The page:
An Okanagan Primer

The Vancouver Games might be over but the season for visiting this scenic, lesser-known wine destination is approaching.

The Olympics might be winding down but, the season for visiting Okanagan Valley is still months away. With a lake rivaling Tahoe’s, this lesser-known North American wine destination doesn’t skimp on scenery.  The only problem with the wines is that they sell out in their home and rarely make it south of the border.

Okanagan Valley

British Columbia, Canada

1990, two years after the NAFA agreement between US and Canada, the British Columbia Vintners Quality Alliance (VQA) was formed, the Okanagan Valley, one of five appellations in the province was created.

Approximately 180 miles east of the Pacific Ocean, the Okanagan Valley Appellation runs north for 90 miles from the Canada-US border just above central Washington State to the Salmon Arm.

Extremely varied, the region includes five-sub regions ranging from arid, dry dessert like conditions in the southernmost sub- region Osoyoos, to moderately cool climates in the north around the city of Kelowna, the appellation’s largest community.

The defining characteristic of the Okanagan Valley is the series of lakes that run the length of the appellation. The largest, Okanagan Lake is over 70 miles long and over 700 feet deep. The lakes provide moderating influences, cooling in the summers, which are generally hotter than Napa and warming in the occasionally cold winters. Soils range from volcanic rock and limestone in the north to gravel and clay and eventually sandy soils in the south.

120 in the appellation with preponderance clustered mid-lake on the east side’s Naramata Bench north of the town of Penticton and in a sub-region called the Golden Mile. south of the town of Oliver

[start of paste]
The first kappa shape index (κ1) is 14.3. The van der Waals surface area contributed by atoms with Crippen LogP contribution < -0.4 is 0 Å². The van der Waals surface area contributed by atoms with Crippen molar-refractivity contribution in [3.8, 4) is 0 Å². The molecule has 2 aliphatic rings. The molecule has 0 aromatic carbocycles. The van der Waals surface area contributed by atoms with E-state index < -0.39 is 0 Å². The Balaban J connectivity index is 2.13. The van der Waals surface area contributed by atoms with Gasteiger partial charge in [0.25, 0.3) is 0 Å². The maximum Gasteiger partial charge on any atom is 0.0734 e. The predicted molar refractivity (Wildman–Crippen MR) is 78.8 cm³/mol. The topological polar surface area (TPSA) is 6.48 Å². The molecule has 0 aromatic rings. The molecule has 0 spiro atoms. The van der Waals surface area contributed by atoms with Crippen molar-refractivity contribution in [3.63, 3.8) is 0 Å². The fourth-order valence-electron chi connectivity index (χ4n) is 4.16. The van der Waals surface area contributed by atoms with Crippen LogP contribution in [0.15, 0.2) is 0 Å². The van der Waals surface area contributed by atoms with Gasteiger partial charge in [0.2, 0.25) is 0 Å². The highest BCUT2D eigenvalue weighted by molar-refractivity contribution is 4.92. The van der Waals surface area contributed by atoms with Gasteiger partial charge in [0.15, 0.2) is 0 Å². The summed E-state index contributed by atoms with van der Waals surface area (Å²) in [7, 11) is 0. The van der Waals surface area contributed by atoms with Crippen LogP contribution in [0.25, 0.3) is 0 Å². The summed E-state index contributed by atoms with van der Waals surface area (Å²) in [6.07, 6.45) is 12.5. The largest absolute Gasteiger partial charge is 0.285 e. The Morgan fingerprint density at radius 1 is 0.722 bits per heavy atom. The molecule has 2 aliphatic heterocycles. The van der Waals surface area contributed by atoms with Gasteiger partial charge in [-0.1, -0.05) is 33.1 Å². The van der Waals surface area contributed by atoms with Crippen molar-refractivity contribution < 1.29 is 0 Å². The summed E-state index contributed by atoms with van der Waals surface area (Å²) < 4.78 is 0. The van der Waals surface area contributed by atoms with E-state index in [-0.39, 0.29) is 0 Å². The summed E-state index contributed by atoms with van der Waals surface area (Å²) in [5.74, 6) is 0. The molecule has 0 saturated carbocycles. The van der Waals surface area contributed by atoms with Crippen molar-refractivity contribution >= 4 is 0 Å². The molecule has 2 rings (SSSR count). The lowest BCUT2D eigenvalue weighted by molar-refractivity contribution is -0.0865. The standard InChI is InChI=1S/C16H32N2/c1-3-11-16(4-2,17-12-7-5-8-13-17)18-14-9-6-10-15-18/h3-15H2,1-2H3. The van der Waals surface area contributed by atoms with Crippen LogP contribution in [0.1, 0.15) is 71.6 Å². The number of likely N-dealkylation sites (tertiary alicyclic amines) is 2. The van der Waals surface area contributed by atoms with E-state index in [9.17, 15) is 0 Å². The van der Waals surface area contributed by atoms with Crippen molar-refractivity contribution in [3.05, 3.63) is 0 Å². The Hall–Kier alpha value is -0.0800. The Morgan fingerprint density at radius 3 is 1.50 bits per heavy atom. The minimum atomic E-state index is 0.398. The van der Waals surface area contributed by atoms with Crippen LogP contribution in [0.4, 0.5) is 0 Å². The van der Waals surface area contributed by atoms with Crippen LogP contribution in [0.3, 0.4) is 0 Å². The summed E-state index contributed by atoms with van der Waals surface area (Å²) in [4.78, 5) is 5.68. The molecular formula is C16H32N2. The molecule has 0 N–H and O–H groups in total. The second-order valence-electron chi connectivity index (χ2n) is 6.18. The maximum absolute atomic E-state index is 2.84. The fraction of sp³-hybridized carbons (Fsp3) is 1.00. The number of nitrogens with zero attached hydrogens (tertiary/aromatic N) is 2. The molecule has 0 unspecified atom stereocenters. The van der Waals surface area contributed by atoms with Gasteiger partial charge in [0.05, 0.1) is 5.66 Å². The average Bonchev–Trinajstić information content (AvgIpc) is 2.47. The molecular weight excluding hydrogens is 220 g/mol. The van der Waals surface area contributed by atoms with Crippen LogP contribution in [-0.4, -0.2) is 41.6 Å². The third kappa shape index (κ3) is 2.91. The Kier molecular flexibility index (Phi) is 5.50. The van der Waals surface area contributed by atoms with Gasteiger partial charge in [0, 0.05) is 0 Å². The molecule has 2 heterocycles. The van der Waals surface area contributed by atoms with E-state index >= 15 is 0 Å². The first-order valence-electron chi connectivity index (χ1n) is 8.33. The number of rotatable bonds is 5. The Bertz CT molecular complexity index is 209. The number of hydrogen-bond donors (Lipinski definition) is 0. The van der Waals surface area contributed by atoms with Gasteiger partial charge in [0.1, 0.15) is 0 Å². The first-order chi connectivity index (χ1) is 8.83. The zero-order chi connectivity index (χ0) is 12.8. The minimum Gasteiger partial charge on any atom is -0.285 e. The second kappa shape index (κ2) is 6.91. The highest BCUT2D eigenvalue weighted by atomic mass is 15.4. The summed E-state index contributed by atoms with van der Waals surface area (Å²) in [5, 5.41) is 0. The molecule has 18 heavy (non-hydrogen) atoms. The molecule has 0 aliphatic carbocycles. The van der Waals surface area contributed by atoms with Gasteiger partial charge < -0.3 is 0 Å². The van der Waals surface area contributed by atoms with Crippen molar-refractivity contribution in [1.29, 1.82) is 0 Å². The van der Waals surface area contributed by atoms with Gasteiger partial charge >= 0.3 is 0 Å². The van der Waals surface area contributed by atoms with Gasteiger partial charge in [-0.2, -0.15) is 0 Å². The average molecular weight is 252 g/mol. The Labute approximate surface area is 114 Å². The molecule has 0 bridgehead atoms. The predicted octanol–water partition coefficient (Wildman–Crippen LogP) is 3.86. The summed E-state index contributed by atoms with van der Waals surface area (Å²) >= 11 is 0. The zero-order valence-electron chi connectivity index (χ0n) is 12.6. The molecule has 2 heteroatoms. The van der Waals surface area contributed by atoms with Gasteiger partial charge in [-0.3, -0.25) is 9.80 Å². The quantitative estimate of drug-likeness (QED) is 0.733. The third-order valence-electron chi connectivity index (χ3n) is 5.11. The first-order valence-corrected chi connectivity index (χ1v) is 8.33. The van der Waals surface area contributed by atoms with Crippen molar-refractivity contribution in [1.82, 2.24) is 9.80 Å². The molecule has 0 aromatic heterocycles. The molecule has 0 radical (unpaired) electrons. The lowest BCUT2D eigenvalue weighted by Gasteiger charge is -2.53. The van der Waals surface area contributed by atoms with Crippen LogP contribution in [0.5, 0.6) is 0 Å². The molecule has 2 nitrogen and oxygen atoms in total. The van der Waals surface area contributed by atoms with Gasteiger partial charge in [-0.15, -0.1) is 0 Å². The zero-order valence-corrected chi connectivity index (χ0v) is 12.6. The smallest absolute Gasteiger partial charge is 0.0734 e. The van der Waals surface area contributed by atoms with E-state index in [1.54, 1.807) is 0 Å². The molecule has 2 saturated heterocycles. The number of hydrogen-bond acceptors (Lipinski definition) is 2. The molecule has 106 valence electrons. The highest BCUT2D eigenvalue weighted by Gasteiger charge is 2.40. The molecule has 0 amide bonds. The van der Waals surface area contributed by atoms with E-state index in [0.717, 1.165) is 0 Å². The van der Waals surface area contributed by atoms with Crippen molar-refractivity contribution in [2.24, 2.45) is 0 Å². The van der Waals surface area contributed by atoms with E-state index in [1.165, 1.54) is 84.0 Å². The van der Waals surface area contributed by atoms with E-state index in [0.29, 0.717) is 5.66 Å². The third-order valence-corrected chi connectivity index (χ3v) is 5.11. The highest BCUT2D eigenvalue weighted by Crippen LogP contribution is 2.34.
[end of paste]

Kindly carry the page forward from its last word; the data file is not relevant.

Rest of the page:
Over 60 with more being planted each year.

In the cool northern sub region Pinot Noir dominates the red grapes with Cabernet Sauvignon, and Merlot also plentiful. The white aromatics Riesling, Gewurztraminer, Pinot Gris, Pinot Blanc and Chardonnay are extensively planted.

Further south the Bordeaux varietals, Merlot, Cabernet Sauvignon, Cabernet Franc are heavily planted and Syrah is becoming more widespread.

Experimentations with different red varietals include Malbec, Tempranillo, Pinotage, the Austrian Zweigelt, Sangiovese, Marechal Foch and, in tiny quantities Zinfandel. Ehrenfelser, an aromatic German white is found along with Swiss Chasselas and Roussanne and Marsanne, also in small quantities.

Inniskillin Okanagan Vineyards, Jackson-Triggs Vintners, Mission Hill Family Estate, CedarCreek Estate Winery, Sandhill Wines
Sumac Ridge Estate Winery, Quail’s Gate, Nk’Mip Cellars, Tantalus Vineyards, Calona Vineyards

The production of Ice Wine has created much of the buzz for the region but the German aromatic whites thrive in the northern climes and the Bordeaux blends and Syrah reflect the unique terroir of the south.

The Okanagan region, while still in its infancy has seen improved quality with nearly every vintage. The diversity of the terrain, the amount of capital investment and its climatological sweet spot make this a region to watch.

Published on February 25, 2010
Topics: Okanagan, Wine Basics

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